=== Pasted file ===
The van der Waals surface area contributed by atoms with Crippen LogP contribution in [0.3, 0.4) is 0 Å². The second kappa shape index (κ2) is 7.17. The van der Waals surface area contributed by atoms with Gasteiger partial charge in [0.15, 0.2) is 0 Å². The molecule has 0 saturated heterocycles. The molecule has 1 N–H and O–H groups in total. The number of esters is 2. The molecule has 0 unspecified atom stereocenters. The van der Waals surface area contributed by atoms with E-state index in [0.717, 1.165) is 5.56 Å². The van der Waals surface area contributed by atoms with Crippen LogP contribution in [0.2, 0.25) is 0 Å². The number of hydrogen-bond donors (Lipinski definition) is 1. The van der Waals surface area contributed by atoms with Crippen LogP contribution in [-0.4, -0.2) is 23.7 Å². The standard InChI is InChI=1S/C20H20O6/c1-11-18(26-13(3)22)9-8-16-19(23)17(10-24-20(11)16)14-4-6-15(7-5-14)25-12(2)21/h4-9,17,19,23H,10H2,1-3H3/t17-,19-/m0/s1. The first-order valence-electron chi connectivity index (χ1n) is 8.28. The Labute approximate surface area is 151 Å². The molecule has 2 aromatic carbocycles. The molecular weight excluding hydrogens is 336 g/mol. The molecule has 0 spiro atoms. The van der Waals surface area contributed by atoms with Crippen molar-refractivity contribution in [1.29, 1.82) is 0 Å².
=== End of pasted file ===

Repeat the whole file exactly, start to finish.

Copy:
The van der Waals surface area contributed by atoms with Crippen LogP contribution in [0.3, 0.4) is 0 Å². The second kappa shape index (κ2) is 7.17. The van der Waals surface area contributed by atoms with Gasteiger partial charge in [0.15, 0.2) is 0 Å². The molecule has 0 saturated heterocycles. The molecule has 1 N–H and O–H groups in total. The number of esters is 2. The molecule has 0 unspecified atom stereocenters. The van der Waals surface area contributed by atoms with E-state index in [0.717, 1.165) is 5.56 Å². The van der Waals surface area contributed by atoms with Crippen LogP contribution in [0.2, 0.25) is 0 Å². The number of hydrogen-bond donors (Lipinski definition) is 1. The van der Waals surface area contributed by atoms with Crippen LogP contribution in [-0.4, -0.2) is 23.7 Å². The standard InChI is InChI=1S/C20H20O6/c1-11-18(26-13(3)22)9-8-16-19(23)17(10-24-20(11)16)14-4-6-15(7-5-14)25-12(2)21/h4-9,17,19,23H,10H2,1-3H3/t17-,19-/m0/s1. The first-order valence-electron chi connectivity index (χ1n) is 8.28. The Labute approximate surface area is 151 Å². The molecule has 2 aromatic carbocycles. The molecular weight excluding hydrogens is 336 g/mol. The molecule has 0 spiro atoms. The van der Waals surface area contributed by atoms with Crippen molar-refractivity contribution in [1.29, 1.82) is 0 Å².